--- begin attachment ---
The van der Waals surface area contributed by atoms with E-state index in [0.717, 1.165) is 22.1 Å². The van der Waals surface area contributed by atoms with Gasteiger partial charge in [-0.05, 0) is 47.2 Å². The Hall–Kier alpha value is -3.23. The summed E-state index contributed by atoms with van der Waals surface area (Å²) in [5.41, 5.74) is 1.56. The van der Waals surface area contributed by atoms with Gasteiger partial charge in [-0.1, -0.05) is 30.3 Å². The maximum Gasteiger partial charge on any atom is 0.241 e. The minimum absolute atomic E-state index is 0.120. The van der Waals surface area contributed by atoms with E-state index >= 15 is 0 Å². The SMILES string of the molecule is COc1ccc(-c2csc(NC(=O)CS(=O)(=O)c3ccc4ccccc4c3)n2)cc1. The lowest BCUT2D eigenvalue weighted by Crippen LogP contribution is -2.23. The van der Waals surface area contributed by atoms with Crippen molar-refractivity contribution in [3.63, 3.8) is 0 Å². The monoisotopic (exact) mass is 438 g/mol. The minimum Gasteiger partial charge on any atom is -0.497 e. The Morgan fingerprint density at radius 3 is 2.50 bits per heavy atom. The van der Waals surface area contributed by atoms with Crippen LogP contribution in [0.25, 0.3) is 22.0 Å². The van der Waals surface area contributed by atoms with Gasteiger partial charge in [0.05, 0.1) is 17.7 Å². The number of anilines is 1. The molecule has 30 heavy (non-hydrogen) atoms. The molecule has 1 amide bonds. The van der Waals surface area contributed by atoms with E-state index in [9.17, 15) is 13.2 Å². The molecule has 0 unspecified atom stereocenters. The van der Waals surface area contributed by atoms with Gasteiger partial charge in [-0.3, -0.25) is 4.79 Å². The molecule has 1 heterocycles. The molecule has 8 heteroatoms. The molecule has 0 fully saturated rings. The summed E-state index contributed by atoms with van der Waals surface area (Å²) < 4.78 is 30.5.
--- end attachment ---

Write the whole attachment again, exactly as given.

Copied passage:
The van der Waals surface area contributed by atoms with E-state index in [0.717, 1.165) is 22.1 Å². The van der Waals surface area contributed by atoms with Gasteiger partial charge in [-0.05, 0) is 47.2 Å². The Hall–Kier alpha value is -3.23. The summed E-state index contributed by atoms with van der Waals surface area (Å²) in [5.41, 5.74) is 1.56. The van der Waals surface area contributed by atoms with Gasteiger partial charge in [-0.1, -0.05) is 30.3 Å². The maximum Gasteiger partial charge on any atom is 0.241 e. The minimum absolute atomic E-state index is 0.120. The van der Waals surface area contributed by atoms with E-state index >= 15 is 0 Å². The SMILES string of the molecule is COc1ccc(-c2csc(NC(=O)CS(=O)(=O)c3ccc4ccccc4c3)n2)cc1. The lowest BCUT2D eigenvalue weighted by Crippen LogP contribution is -2.23. The van der Waals surface area contributed by atoms with Crippen molar-refractivity contribution in [3.63, 3.8) is 0 Å². The monoisotopic (exact) mass is 438 g/mol. The minimum Gasteiger partial charge on any atom is -0.497 e. The Morgan fingerprint density at radius 3 is 2.50 bits per heavy atom. The van der Waals surface area contributed by atoms with Crippen LogP contribution in [0.25, 0.3) is 22.0 Å². The van der Waals surface area contributed by atoms with Gasteiger partial charge in [0.05, 0.1) is 17.7 Å². The number of anilines is 1. The molecule has 30 heavy (non-hydrogen) atoms. The molecule has 1 amide bonds. The van der Waals surface area contributed by atoms with E-state index in [9.17, 15) is 13.2 Å². The molecule has 0 unspecified atom stereocenters. The van der Waals surface area contributed by atoms with Gasteiger partial charge in [-0.3, -0.25) is 4.79 Å². The molecule has 1 heterocycles. The molecule has 8 heteroatoms. The molecule has 0 fully saturated rings. The summed E-state index contributed by atoms with van der Waals surface area (Å²) < 4.78 is 30.5.